Scientists have successfully raised another transgenic plant

26.03.2013

The scientists were able to create the first plant capable to store nutrients in fats, experimenting with unique genes found in the cells of green algae.


American geneticists first cultivated plant with a high content of fat and other "power-hungry" connections, which makes it suitable for the production of biofuels or as sverhkaloriynogo livestock feed, according to a paper published in the journal Plant Cell.
 



"If we learn how to extract the oil from the leaves, stems and seeds, the potential energy" capacity "of the plant can be doubled. Moreover, if we make the vegetation to produce fat constantly, not only in adverse conditions, these plants can replace traditional crops," — said Christoph Benning (Christoph Benning) from the University of Michigan in East Lansing (USA).

Benning and his colleagues were able to create the first plant capable to store nutrients in fats, experimenting with unique genes found in the cells of green algae. As the biologists, the genomes of primitive algae still contain the genes specific to their ancestors among the simplest, missing or damaged in more complex species of flora.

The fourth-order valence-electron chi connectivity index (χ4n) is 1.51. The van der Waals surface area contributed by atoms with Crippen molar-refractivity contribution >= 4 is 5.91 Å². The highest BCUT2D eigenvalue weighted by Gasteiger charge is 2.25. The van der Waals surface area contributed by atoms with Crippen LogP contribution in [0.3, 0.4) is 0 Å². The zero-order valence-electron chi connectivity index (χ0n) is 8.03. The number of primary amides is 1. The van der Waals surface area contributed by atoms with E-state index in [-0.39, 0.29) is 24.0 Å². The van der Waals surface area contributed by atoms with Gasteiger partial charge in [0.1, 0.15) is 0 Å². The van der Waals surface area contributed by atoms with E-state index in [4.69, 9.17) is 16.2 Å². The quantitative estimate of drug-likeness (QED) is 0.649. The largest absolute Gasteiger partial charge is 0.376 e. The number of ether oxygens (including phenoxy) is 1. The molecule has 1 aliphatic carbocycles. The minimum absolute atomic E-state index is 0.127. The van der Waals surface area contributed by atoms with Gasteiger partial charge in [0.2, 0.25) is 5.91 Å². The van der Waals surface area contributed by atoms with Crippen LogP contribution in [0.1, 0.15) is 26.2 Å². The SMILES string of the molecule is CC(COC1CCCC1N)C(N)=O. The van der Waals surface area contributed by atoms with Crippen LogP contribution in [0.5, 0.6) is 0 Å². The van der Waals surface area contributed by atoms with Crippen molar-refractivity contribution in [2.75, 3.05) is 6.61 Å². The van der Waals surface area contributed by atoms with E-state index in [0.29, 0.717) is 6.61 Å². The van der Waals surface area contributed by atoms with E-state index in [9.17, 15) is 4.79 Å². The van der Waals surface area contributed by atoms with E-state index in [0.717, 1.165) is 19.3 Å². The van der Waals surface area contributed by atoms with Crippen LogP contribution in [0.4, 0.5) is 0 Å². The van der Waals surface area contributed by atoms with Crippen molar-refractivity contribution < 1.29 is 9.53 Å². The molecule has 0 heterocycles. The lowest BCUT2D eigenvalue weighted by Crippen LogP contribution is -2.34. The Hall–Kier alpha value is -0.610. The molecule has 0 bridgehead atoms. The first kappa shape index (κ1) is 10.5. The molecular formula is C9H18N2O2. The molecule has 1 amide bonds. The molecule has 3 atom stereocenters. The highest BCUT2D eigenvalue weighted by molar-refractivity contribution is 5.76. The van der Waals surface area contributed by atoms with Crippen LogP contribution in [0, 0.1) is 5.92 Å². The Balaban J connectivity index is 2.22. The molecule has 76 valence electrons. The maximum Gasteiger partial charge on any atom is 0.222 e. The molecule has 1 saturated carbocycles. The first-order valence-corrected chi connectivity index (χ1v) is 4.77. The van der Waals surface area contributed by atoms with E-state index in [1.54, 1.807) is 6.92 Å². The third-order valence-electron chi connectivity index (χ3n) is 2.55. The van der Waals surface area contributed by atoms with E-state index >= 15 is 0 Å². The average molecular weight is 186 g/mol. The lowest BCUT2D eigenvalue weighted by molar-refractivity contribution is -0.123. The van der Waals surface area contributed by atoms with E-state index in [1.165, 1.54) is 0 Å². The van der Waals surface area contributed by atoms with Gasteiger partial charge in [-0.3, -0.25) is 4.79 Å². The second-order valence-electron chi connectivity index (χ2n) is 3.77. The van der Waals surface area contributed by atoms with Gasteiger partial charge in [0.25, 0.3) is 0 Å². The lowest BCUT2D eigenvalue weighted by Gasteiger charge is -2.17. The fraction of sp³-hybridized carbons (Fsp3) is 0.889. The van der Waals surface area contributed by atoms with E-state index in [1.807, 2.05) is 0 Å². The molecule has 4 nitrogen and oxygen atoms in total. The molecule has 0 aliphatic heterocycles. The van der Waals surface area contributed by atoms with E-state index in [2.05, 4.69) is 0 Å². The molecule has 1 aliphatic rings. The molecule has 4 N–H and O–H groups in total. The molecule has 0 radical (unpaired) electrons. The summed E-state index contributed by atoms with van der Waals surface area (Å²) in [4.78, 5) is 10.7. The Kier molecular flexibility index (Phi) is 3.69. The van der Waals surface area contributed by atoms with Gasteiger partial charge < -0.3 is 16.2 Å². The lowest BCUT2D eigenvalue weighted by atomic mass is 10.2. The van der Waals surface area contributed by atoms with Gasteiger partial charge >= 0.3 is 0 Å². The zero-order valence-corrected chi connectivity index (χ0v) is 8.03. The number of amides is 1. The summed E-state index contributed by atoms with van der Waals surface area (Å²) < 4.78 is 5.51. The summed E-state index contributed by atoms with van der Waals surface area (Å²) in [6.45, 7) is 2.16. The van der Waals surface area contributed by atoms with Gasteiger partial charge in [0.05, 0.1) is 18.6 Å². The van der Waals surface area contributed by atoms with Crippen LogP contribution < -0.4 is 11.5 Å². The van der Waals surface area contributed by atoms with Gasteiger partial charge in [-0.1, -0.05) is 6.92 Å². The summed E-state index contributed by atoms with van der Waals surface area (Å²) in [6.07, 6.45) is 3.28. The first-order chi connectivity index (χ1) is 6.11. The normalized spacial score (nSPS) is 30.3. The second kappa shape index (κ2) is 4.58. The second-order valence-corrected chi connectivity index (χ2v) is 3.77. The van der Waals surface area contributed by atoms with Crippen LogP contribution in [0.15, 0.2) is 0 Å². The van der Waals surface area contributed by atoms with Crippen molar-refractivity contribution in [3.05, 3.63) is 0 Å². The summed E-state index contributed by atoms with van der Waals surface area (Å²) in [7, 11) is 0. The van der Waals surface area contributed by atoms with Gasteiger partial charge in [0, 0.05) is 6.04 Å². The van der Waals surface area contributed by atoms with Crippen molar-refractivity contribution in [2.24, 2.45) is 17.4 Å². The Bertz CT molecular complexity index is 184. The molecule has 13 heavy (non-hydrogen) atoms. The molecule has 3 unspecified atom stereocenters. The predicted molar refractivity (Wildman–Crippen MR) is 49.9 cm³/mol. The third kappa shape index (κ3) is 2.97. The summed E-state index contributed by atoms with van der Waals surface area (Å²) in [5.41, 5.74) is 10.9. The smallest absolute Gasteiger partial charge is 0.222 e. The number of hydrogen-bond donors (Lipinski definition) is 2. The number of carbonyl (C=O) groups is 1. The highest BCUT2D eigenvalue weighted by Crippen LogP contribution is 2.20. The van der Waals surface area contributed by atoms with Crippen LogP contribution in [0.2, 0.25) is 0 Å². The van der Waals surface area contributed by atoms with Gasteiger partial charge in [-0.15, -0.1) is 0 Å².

The scientists analyzed the genomes of several species of algae and found them in five genes, which contain the instructions for the synthesis of fats. The authors attempted to insert these genes into the plant genome of Arabidopsis (Arabidopsis thaliana) so that its vital activity has not been broken. After a long series of experiments, Benning and his colleagues were able to successfully integrate only one gene out of five.

Biologists have grown a few bushes "bold" Arabidopsis and checked to contain its leaves and stems as much energy in a very original way. For example, researchers have gained a few caterpillars, whiteflies, dropped them into ordinary and "fat" Arabidopsis bushes, and followed up their rate of growth.

The experiment showed that larvae on transgenic plants have increased several times faster than their counterparts. The scientists plan to continue experimenting with these genes, trying to bring new types of plants store fat.

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